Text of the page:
Owllady Sun 05-Mar-17 14:07:07

I think before you throw in the towel, you need to explore with a counselling professional as to whether you do want to try alone. You have nothing to lose by doing this and it will help with not only making a decision but moving on from it too.

Wingsofdesire Sun 05-Mar-17 14:32:24

Oh my goodness. You are so positive, and so long-suffering. I really admire you. This is such a challenge, and yet you are doing everything you can to try not to be selfish and to be content with 'your lot'.

But that's just it - actually you don't want to accept it. You are quite right to feel something is missing, because it absolutely is. Of course it is. All around you people are having babies like sneezing and building gorgeous families and having that deep satisfaction of having passed on their genes and being able to raise their children and buy Moses baskets and think about schools and do everything that pretty much everybody else is doing ... to lie at night holding a little hand and reading a story ... even to have to get their act together for the dreaded World Book Day.

I actually have tears in my eyes as I'm writing this to you. And my observation is going to be that despite trying to damp yourself down, you DO want to do everything you can to try. You are actually not just full of sadness and frustration, but also full of HOPE, and it won't even hear the word 'no'. So my message is to FIGHT for it.

You must fight for it. You go through those agonising periods every month - but they are your sign that you are fertile. You are ovulating. You are ONLY 36. That's nothing. That's still fine, it's OK - you will probably still be fertile well into your 40s. Ages away.

Don't give up. Calm down. Make plans. You're not in a rush - you have time. So focus on what you need to get in place to then go for the challenging but - crucially - POSSIBLE medical treatment and attention that will result in at least one child for you.

And wow I can think of guys who'd be delighted about the being 'tight', and the option of two ways to go inside - a dream for them!!! (I'm trying to cheer you up here - not downplaying how you must feel about being different : ( But I honestly think more than one guy would think it was actually fairly amazing ...).

What a thing for you to have kept to yourself : ( How alone sometimes you must have felt, even when being very close to another person : ( Really I feel like crying for you : (

My recipe for success would be:

Find a guy. A damn nice one. One who also really wants children.
Realise that you do need to tell him.
Together, look at the logistics of doing this. Maybe you even have to live elsewhere to get the medical funding. I don't know. Be open-minded.

You can of course go for it on your own, either with a sperm donor, or even a surrogate, but that is, to my mind, a later resort. Why shouldn't you find someone? Why shouldn't you have kids with him, and a family? You really must go for that first, I think.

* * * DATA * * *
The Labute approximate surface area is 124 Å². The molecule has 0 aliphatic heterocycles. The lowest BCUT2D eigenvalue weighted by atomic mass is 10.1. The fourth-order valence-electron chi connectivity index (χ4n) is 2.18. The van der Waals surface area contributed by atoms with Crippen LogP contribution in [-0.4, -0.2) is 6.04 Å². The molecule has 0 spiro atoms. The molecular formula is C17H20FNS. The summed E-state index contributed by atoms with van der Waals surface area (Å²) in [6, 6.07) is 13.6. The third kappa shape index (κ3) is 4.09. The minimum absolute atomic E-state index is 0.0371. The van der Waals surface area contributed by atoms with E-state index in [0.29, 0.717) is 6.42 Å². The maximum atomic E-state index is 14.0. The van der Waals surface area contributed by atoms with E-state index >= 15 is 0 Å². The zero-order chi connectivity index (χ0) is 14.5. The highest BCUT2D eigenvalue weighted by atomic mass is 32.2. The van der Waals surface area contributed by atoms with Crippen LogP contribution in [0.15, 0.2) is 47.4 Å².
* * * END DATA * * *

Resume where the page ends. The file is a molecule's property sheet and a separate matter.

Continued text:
So now turn your efforts to finding a guy. Get on those websites. See it as your project. Look up in the coffee shop and scan the room for a face you like. Look him in the eye. Find someone. Find the father of your child(ren).

Get the right guy, get the treatment, have the baby, chose the cot. Seriously. You can.

Mollie85 Sun 05-Mar-17 14:59:31

wingsofdesire Thank you. Your post has just meant the world to me. Really. You have no idea how much.

Thank you to all for your words. Women being there for other women and for lifting them up - there's nothing like it.

Wingsofdesire Sun 05-Mar-17 15:56:10

You are so welcome, more than welcome. I'm just glad if we made you feel even a tiny bit better. It's nothing, but everything, I know, to hear that someone thinks you can do it, and that someone cares about your pain.

Lostwithinthehills Sun 05-Mar-17 16:19:01

I can absolutely offer you sympathy. Wholeheartedly. Wanting to be a mother but struggling to achieve that dream, which is so very easy for the vast majority, is a desperately difficult situation to be in. You have done great things by trying to 'give back' and you're right to try to find comfort in that and the other good things in your life but facing unwanted childlessness is a different thing altogether. I understand the sadness and grief and I don't think you are self absorbed by experiencing it or expressing it. I hope you find a way to overcome your difficult circumstances. X

bananafish81 Sun 05-Mar-17 16:21:12

Wishing you tonnes of luck OP

To pp recommending surrogacy

I'm not sure that people who recommend it quite understand what it involves

For UK surrogacy you're looking at around £15,000 in expenses. Plus around £5-10,000 on IVF (or more) depending on how many rounds

I say this as someone who is facing surrogacy because my uterus is seemingly unable to sustain a pregnancy

There is a woman I chat with on an infertility forum (who is having IVF due to male factor) who has the same condition. No one has ever said at any clinic that she shouldn't consider carrying a child herself.

Wishing you all the love and luck in the world OP x

bananafish81 Sun 05-Mar-17 16:22:00

*the same condition being uterus didelphys

AgathaMystery Sun 05-Mar-17 16:35:40

I hope you manage to get some up to date advice OP. I've a lovely picture on my office wall of a baby delivered (by C section) from a woman with the exact same condition as you. She had ICSI.

Very good luck flowers